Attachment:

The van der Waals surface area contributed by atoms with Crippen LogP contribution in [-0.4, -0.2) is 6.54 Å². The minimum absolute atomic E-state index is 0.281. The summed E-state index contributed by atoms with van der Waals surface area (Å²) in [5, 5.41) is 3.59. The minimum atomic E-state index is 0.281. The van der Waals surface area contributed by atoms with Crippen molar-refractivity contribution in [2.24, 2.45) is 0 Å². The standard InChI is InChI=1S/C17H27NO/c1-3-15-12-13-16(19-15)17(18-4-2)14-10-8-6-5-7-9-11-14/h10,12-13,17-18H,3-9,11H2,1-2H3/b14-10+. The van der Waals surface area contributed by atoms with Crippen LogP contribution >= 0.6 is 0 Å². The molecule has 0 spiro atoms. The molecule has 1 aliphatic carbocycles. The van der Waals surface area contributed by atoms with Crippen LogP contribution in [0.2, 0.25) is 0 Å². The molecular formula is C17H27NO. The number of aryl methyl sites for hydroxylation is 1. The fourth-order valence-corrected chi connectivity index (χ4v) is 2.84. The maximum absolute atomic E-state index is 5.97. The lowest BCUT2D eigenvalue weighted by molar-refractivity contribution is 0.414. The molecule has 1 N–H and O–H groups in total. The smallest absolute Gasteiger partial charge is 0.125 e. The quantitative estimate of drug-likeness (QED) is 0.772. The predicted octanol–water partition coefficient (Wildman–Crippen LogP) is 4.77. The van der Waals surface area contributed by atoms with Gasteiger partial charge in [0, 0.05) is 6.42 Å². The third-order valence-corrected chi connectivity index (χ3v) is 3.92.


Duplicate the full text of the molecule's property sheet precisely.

The van der Waals surface area contributed by atoms with Crippen LogP contribution in [-0.4, -0.2) is 6.54 Å². The minimum absolute atomic E-state index is 0.281. The summed E-state index contributed by atoms with van der Waals surface area (Å²) in [5, 5.41) is 3.59. The minimum atomic E-state index is 0.281. The van der Waals surface area contributed by atoms with Crippen molar-refractivity contribution in [2.24, 2.45) is 0 Å². The standard InChI is InChI=1S/C17H27NO/c1-3-15-12-13-16(19-15)17(18-4-2)14-10-8-6-5-7-9-11-14/h10,12-13,17-18H,3-9,11H2,1-2H3/b14-10+. The van der Waals surface area contributed by atoms with Crippen LogP contribution >= 0.6 is 0 Å². The molecule has 0 spiro atoms. The molecule has 1 aliphatic carbocycles. The van der Waals surface area contributed by atoms with Crippen LogP contribution in [0.2, 0.25) is 0 Å². The molecular formula is C17H27NO. The number of aryl methyl sites for hydroxylation is 1. The fourth-order valence-corrected chi connectivity index (χ4v) is 2.84. The maximum absolute atomic E-state index is 5.97. The lowest BCUT2D eigenvalue weighted by molar-refractivity contribution is 0.414. The molecule has 1 N–H and O–H groups in total. The smallest absolute Gasteiger partial charge is 0.125 e. The quantitative estimate of drug-likeness (QED) is 0.772. The predicted octanol–water partition coefficient (Wildman–Crippen LogP) is 4.77. The van der Waals surface area contributed by atoms with Gasteiger partial charge in [0, 0.05) is 6.42 Å². The third-order valence-corrected chi connectivity index (χ3v) is 3.92.